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As popularity soars, eSports injuries are rising too

Posted: 9:45 PM, Sep 26, 2019
Updated: 2019-09-28 22:11:35-04
What are eSports, and where are people watching them?

PHOENIX — For the Lengs in Gilbert, gaming is a family affair.

"When I first met Justin he was really into League of Legends," said Kelsey Leng. "Actually, it was part of our vows, too."

"It's one of the few things I can do with my kids where we're somewhat on an even playing ground," said Justin Leng. "It's been a really good bonding experience."

Fourteen-year-old Atreyu and eight-year-old Korbin game daily, sometimes for hours. Even six-month-old Locklin is proving you're never too young to learn the keys of gaming success.

"If that's what they're into, then that's what I'm into too," said Kelsey Leng.

However, as more and more people get "into" eSports, injuries are also becoming more of a reality.

"You're probably not going to cause permanent damage but you may cause some disability," said Dr. Steven Erickson, medical director of Banner Sports Medicine and Concussion Specialists. "Some headaches and sleep disturbance, some chronic pain in your elbow, hand or wrist."

Dr. Erickson oversees and treats all of Grand Canyon University's club sports, including its eSports athletes. He is also seeing and treating more amateur gamers than ever before.

"It was very rare five years ago to see anybody that had overuse injuries of their hands or wrists that wasn't a typist or a computer programmer that was doing lots of stuff as part of their job," he said.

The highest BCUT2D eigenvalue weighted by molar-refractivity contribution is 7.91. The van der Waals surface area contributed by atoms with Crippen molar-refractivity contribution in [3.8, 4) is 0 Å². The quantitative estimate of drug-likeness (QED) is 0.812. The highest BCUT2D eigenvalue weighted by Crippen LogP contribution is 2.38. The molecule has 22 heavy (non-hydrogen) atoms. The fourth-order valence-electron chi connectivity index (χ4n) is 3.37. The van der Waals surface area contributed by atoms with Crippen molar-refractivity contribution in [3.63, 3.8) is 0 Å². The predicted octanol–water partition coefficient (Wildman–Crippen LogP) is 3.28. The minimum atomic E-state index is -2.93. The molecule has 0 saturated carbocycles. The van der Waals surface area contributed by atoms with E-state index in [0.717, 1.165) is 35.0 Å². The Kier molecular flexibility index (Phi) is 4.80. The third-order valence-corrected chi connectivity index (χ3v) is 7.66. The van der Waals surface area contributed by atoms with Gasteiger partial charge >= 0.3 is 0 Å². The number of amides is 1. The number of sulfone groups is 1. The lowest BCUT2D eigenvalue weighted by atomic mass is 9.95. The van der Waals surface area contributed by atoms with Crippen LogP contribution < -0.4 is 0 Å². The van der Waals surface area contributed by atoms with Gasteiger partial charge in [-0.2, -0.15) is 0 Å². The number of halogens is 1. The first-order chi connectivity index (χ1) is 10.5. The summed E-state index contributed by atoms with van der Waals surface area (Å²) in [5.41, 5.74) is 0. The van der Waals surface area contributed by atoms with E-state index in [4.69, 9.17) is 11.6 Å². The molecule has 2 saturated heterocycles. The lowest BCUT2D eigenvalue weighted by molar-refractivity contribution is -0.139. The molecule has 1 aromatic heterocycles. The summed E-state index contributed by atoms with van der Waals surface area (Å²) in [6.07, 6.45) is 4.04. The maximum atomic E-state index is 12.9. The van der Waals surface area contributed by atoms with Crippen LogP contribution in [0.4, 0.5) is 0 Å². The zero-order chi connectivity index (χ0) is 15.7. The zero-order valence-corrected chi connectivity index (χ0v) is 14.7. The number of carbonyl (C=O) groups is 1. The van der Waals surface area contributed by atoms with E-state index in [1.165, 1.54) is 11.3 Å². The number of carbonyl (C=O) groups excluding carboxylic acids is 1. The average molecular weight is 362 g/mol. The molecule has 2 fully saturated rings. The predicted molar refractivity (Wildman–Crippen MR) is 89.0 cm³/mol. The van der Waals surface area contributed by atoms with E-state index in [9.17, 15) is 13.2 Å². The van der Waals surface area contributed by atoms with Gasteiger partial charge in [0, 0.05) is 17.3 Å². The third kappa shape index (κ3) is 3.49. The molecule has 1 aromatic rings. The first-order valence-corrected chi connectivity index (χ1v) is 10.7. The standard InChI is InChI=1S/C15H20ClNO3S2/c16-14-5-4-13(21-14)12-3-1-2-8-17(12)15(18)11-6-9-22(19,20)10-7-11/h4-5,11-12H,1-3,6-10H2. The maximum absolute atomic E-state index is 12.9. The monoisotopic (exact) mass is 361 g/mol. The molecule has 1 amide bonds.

These days, Dr. Erickson treats one or two young adults for overuse injuries every month.

"It's relatively safe compared to other contact sports, but certainly I think the message is that with anything you do, maybe moderation is more appropriate than hours of commitment," said Dr. Erickson.

Doctors say doing hand, finger and wrist stretches can help prevent carpal tunnel. Pay attention to your posture, check your monitor settings and take frequent breaks to reset your eyes. It is also important to get up and move to avoid obesity, blood clots and other complications that come with sitting for long periods of time.

The Lengs say those preventative measures already go along with family game nights.

"I do tell them not to sit too close to the screens often," said Kelsey Leng.

"My oldest son is in wrestling, he stays after school and does weight training," said Justin Leng. "My youngest son, who is in third grade, he just signed up for run club at school. They are definitely doing their things to stay active and healthy.”